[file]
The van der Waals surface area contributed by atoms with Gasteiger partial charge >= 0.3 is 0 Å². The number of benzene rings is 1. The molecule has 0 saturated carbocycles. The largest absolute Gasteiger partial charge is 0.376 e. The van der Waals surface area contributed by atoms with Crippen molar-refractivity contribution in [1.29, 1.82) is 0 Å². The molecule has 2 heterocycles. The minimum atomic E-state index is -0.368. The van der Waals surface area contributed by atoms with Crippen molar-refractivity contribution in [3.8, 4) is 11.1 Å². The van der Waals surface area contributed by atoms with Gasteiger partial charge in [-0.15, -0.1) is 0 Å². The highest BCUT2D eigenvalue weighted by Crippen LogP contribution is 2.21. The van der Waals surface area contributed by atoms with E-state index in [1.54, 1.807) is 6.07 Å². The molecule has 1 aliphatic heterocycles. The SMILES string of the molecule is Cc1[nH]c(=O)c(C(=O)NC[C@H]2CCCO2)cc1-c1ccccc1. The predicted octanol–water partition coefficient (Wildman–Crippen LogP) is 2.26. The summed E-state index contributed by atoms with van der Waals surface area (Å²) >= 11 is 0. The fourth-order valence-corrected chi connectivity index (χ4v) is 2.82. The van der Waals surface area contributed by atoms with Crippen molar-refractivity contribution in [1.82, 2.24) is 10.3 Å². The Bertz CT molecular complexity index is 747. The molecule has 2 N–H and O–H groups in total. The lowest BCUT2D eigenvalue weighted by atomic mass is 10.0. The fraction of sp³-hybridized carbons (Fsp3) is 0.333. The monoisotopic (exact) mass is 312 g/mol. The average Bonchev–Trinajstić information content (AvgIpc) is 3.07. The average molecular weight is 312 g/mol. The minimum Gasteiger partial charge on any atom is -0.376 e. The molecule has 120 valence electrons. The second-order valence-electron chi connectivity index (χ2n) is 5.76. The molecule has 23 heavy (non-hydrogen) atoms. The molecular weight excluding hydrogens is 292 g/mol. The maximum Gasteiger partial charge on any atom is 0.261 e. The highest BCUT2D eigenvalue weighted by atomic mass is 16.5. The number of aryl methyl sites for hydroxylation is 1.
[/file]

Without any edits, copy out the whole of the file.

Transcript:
The van der Waals surface area contributed by atoms with Gasteiger partial charge >= 0.3 is 0 Å². The number of benzene rings is 1. The molecule has 0 saturated carbocycles. The largest absolute Gasteiger partial charge is 0.376 e. The van der Waals surface area contributed by atoms with Crippen molar-refractivity contribution in [1.29, 1.82) is 0 Å². The molecule has 2 heterocycles. The minimum atomic E-state index is -0.368. The van der Waals surface area contributed by atoms with Crippen molar-refractivity contribution in [3.8, 4) is 11.1 Å². The van der Waals surface area contributed by atoms with Gasteiger partial charge in [-0.15, -0.1) is 0 Å². The highest BCUT2D eigenvalue weighted by Crippen LogP contribution is 2.21. The van der Waals surface area contributed by atoms with E-state index in [1.54, 1.807) is 6.07 Å². The molecule has 1 aliphatic heterocycles. The SMILES string of the molecule is Cc1[nH]c(=O)c(C(=O)NC[C@H]2CCCO2)cc1-c1ccccc1. The predicted octanol–water partition coefficient (Wildman–Crippen LogP) is 2.26. The summed E-state index contributed by atoms with van der Waals surface area (Å²) >= 11 is 0. The fourth-order valence-corrected chi connectivity index (χ4v) is 2.82. The van der Waals surface area contributed by atoms with Crippen molar-refractivity contribution in [1.82, 2.24) is 10.3 Å². The Bertz CT molecular complexity index is 747. The molecule has 2 N–H and O–H groups in total. The lowest BCUT2D eigenvalue weighted by atomic mass is 10.0. The fraction of sp³-hybridized carbons (Fsp3) is 0.333. The monoisotopic (exact) mass is 312 g/mol. The average Bonchev–Trinajstić information content (AvgIpc) is 3.07. The average molecular weight is 312 g/mol. The minimum Gasteiger partial charge on any atom is -0.376 e. The molecule has 120 valence electrons. The second-order valence-electron chi connectivity index (χ2n) is 5.76. The molecule has 23 heavy (non-hydrogen) atoms. The molecular weight excluding hydrogens is 292 g/mol. The maximum Gasteiger partial charge on any atom is 0.261 e. The highest BCUT2D eigenvalue weighted by atomic mass is 16.5. The number of aryl methyl sites for hydroxylation is 1.